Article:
... Diligences are of three sorts, being either upon precepts before decreets, upon acts, or upon decreets.
      The last sort of diligences and executorials, viz. those after decreets, which serve for putting of decreets to execution, and making them effectual, are ordinarily horning, caption, poinding, charges to remove, and thereupon letters of possession, (which are granted on all decreets in petitory and possessory actions, but declaratory actions need none,) together with the executory actions upon arrestments, and of adjudications of lands and annualrents..

Synonyms

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Derived terms

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Translations

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The translations below need to be checked and inserted above into the appropriate translation tables. See instructions at Wiktionary:Entry layout § Translations.

Anagrams

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Dutch

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Dutch Wikipedia has an article on:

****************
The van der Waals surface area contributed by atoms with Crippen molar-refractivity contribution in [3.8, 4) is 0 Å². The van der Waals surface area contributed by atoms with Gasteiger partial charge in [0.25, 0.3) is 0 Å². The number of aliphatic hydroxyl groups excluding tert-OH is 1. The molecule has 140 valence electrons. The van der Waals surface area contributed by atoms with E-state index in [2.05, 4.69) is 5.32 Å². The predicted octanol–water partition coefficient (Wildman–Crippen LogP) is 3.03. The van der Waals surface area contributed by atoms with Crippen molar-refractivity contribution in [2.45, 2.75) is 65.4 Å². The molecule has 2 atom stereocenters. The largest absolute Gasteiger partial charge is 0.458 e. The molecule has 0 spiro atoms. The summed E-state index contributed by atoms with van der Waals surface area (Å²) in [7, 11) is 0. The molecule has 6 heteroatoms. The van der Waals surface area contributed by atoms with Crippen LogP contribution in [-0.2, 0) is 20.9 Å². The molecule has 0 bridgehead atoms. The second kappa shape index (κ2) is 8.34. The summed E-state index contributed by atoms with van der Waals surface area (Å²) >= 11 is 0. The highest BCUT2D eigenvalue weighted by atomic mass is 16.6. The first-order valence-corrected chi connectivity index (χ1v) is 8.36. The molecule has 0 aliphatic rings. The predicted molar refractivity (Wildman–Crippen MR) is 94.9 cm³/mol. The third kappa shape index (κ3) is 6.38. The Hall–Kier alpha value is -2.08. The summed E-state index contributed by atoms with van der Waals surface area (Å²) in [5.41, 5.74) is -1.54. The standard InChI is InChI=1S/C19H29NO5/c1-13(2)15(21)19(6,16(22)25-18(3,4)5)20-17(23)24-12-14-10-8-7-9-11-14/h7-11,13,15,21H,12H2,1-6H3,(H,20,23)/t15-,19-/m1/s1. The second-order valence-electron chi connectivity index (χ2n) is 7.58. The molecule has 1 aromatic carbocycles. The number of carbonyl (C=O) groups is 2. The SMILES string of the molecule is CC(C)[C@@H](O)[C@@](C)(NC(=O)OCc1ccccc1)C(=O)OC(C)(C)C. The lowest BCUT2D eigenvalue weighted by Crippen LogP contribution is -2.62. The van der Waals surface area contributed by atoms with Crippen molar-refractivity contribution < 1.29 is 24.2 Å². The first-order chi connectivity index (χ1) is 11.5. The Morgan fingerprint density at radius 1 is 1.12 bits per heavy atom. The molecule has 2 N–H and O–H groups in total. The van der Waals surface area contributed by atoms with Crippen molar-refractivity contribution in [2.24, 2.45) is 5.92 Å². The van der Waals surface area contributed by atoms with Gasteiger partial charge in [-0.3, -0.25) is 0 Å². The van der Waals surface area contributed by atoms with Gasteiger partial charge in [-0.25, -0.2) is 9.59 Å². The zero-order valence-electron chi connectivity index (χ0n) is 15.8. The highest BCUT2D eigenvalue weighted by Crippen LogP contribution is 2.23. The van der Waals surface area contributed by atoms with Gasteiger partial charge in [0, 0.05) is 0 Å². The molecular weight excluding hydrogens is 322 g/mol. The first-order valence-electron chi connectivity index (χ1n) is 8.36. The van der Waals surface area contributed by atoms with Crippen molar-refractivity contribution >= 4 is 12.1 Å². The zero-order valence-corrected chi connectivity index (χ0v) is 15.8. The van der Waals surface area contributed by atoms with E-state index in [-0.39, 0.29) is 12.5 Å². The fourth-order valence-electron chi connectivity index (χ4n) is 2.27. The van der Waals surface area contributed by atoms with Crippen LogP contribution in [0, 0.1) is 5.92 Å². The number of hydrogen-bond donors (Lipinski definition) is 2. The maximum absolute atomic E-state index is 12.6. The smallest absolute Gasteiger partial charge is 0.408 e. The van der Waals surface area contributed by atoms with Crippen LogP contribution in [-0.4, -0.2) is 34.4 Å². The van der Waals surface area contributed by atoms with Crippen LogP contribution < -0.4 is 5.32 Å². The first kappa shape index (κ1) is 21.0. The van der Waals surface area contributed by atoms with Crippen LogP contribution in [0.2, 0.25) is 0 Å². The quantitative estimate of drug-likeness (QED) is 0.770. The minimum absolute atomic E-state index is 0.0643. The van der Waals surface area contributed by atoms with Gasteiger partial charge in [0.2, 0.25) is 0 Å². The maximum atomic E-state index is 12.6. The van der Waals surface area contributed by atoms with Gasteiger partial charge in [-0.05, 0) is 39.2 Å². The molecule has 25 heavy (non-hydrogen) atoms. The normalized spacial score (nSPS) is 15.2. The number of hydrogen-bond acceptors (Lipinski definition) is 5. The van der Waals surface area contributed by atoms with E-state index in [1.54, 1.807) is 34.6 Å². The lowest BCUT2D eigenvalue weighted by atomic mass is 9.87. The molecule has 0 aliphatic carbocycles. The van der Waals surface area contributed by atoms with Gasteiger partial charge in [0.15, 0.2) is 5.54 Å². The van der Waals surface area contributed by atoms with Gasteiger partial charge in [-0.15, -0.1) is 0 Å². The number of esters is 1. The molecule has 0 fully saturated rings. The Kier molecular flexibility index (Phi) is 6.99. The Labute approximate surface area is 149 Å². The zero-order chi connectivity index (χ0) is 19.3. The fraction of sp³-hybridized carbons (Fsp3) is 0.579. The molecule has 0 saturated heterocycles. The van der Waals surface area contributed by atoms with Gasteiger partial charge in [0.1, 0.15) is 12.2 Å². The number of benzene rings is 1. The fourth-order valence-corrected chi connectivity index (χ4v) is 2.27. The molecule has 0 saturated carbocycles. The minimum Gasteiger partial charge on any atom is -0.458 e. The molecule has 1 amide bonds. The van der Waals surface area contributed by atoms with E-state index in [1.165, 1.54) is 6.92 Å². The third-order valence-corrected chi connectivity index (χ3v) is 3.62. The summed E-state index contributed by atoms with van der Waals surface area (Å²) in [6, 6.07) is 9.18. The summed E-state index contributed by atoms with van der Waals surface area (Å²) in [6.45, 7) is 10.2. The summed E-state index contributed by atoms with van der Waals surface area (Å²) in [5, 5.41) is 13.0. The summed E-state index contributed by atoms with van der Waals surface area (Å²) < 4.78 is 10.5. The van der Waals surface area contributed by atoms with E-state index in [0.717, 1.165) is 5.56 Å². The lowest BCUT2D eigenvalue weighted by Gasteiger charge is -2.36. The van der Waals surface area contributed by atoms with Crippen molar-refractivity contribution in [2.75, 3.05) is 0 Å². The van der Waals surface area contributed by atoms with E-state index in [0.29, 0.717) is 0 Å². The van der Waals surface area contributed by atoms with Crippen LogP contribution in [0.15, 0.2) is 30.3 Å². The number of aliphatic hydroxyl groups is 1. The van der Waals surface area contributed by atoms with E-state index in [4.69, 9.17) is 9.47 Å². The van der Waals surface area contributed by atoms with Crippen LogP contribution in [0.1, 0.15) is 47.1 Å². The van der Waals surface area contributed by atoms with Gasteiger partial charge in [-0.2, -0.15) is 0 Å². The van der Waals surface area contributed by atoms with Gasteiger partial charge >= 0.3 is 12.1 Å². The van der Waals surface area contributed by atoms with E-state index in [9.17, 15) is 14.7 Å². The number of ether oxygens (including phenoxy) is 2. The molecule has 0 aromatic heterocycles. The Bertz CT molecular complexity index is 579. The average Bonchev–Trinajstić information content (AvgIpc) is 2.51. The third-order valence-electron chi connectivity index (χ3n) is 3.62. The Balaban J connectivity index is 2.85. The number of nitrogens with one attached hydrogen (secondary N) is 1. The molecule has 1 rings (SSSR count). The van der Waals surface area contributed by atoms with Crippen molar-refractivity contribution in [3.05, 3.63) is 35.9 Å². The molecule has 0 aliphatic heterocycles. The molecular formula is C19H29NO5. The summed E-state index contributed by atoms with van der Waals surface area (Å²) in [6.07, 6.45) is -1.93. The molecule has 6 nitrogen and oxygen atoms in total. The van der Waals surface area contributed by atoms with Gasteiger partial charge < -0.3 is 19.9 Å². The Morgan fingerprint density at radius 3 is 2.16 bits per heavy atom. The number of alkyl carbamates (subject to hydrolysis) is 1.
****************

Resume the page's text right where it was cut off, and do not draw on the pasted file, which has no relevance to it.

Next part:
Wikipedia nl

Etymology

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Borrowed from French diligence.

Pronunciation

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  • IPA(key): /ˌdi.liˈʒɑns/, /ˌdi.liˈʒɑn.sə/
  • Audio:(file)
  • Hyphenation: di‧li‧gen‧ce

Noun

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diligence f (plural diligences)

  1. (historical) A diligence, a stage-coach.
    Synonym: postkoets

French

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French Wikipedia has an article on:
Wikipedia fr

Etymology

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diligence

Borrowed from Latin diligentia.

Pronunciation

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Noun

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diligence f (countable and uncountable, plural diligences)

  1. (uncountable) diligence, conscientiousness
  2. (uncountable) haste
  3. (countable) stage-coach, diligence

Derived terms

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Descendants

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  • Dutch: diligence
  • English: diligence

Further reading